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Species Plutella xylostella - Diamondback Moth - Hodges#2366

Which moth, please? - Plutella xylostella Diamondback Moth - Plutella xylostella Plutella xylostella Moth - Plutella xylostella moth pupa within a loose cocoon? - Plutella xylostella Diamondback Moth - Hodges#2366 - Plutella xylostella Plutella xylostella Plutella porrectella? - Plutella xylostella
Show images of: caterpillars · adults · both
Kingdom Animalia (Animals)
Phylum Arthropoda (Arthropods)
Subphylum Hexapoda (Hexapods)
Class Insecta (Insects)
Order Lepidoptera (Butterflies and Moths)
Superfamily Yponomeutoidea (Ermine Moths and kin)
Family Plutellidae (Diamondback Moths)
Genus Plutella
Species xylostella (Diamondback Moth - Hodges#2366)
Hodges Number
Synonyms and other taxonomic changes
Plutella xylostella (Linnaeus, 1758)
Phalaena xylostella Linnaeus, 1758
Cerostoma maculipennis Curtis, 1832
Covell (1984) listed the wingspan 12-15 mm. (1)
Powell & Opler (2009) listed the forewing length 5.5-7.5 mm .(2)
Probably of European or Eurasian origin but is now found throughout the world. It was first observed in North America in 1854 and is now common in the U.S. and southern Canada.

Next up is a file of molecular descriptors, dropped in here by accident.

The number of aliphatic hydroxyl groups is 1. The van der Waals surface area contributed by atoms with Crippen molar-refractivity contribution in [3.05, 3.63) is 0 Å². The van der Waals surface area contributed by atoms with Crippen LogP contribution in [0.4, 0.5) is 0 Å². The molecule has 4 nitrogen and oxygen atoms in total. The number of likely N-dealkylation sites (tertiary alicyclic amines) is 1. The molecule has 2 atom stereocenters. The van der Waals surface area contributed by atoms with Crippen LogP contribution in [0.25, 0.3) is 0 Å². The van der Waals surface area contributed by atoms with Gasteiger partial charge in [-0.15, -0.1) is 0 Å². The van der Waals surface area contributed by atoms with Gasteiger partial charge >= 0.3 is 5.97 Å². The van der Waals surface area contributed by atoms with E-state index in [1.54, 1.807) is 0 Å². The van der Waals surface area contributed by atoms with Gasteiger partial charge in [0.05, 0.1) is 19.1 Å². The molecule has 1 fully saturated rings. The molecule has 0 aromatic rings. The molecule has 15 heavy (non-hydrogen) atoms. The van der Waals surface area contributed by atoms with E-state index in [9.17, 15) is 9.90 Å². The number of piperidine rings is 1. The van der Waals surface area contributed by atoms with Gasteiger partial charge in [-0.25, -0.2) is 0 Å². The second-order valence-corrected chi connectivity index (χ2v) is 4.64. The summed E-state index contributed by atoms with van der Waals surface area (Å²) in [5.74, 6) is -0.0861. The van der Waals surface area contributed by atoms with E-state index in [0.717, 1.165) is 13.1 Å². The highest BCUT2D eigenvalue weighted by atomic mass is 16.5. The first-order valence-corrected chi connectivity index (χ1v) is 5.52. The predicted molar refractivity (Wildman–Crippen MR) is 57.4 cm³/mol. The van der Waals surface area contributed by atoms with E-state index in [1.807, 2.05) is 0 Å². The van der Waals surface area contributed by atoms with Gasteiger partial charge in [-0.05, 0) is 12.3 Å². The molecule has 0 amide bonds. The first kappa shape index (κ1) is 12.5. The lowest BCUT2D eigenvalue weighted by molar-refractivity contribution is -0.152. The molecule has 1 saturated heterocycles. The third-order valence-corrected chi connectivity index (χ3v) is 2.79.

Probably three or more generations occur on Block Island, RI, where adults are commonest in June and July but fly at least from April to October.(3)
Plants and crops in the family Brassicaceae, including broccoli, Brussels sprouts, cabbage, Chinese cabbage, cauliflower, collard, kale, kohlrabi, mustard, radish, turnip, and watercress.
Life Cycle
Adults sometimes go through mass migrations which is unusual for microlepidoptera. There are up to seven generations per year (Powell & Opler, 2009). See "Featured Creatures" below.
Larva; larva making cocoon; cocoon; cocoon; adult
See Also
Epinotia albicapitana Epinotia lindana
Ypsolopha dentella has a spur projecting diagonally from the pale forewing strip about two-thirds distance from base, and its forewing tip is hooked
Aristotelia corallina
Monopis dorsistrigella
Rhigognostis poulella is twice the size
Print References
Covell Jr., C. V. 1984. Field Guide to Moths of Eastern North America. Virginia Museum of Natural History. p. 432; plate 60, fig. 25. (1)
Linnaeus, C. 1758. Syst. Nat. 10(1): 538
Powell, J.A. & P.A. Opler 2009. Moths of Western North America. University of California Press. plate 11, fig. 16; p. 107 (2)
Internet References
live adult images plus description, foodplants, flight dates (Lynn Scott, Ontario)